Document Review Decision Logs: Maximize the Value of this Simple Project Management Tool

Nick Milton, who writes an informative blog about knowledge management, posted a short piece recently on the effective use of decision logs in project management.  Because decision logs are a standard practice in all DiscoverReady-managed reviews, I read his post with an eye to whether we could improve or expand on our decision logging practices.

I’m pleased to report that we seem to be in sync with Nick.  Our decision logs record all decisions made over the course of a project about the review guidelines — whether the criteria are changed, clarified, or amplified — as well as who made the decision and when.  We also keep notes about what Nick and I agree is extremely important: why a decision was made.  Without understanding the rationale for a decision, users of a decision log in a document review project may have a difficult time applying the decision to new documents encountered in different contexts.

But even a great decision log has no value if the review team doesn’t use it.  A log should be easily accessible to the reviewers, and affirmatively re-circulated whenever log entries are added or changed (or at regular intervals otherwise).  New reviewers on the project must be given a copy of the decision log — and a chance to carefully review it before they start looking at documents.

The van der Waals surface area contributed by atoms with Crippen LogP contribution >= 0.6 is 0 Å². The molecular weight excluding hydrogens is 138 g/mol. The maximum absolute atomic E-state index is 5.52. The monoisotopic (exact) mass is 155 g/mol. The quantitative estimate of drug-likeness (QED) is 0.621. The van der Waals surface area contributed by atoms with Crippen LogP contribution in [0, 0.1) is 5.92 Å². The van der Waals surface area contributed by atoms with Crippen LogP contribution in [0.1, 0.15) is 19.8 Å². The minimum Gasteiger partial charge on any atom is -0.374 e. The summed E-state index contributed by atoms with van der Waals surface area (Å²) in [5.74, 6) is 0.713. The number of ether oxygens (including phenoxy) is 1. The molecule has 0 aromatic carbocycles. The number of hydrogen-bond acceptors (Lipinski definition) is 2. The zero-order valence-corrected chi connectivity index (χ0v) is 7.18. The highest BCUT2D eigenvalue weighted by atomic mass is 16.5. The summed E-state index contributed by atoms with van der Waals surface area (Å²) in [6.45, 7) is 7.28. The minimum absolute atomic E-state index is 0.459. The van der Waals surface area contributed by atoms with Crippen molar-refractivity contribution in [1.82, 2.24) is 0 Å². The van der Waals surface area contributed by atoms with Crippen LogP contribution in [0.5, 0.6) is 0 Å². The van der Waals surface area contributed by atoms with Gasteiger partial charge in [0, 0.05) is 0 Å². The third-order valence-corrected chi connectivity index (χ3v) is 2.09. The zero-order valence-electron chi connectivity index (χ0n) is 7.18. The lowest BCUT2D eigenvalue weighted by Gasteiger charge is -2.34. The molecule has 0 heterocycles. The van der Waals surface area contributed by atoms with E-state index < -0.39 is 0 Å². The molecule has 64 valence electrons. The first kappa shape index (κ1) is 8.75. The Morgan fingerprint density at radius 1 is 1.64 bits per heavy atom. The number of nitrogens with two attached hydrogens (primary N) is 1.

At DiscoverReady, we’ve taken decision logs to the next level, encouraging our clients to expand the simple decision log into a more substantive knowledge management and transfer tool.  By systematically recording important information about documents as we review them, we create a valuable knowledge repository that clients can leverage in the future.  These information logs also serve as an effective, efficient way to transfer knowledge to outside counsel on the matter, and from one outside counsel to another, as our clients face new matters and retain different lawyers to handle them.

To be sure, going beyond the mere coding of a document as “responsive” or “not responsive” by capturing detailed information adds some time and marginal cost to a review.  But our clients have found these logs extremely beneficial, and we are seeing more organizations ask for them.  Perhaps more of them are reading the work of Nick Milton and others who rightfully contend that good knowledge management generates a corporate asset with lasting value.

Maureen O'Neill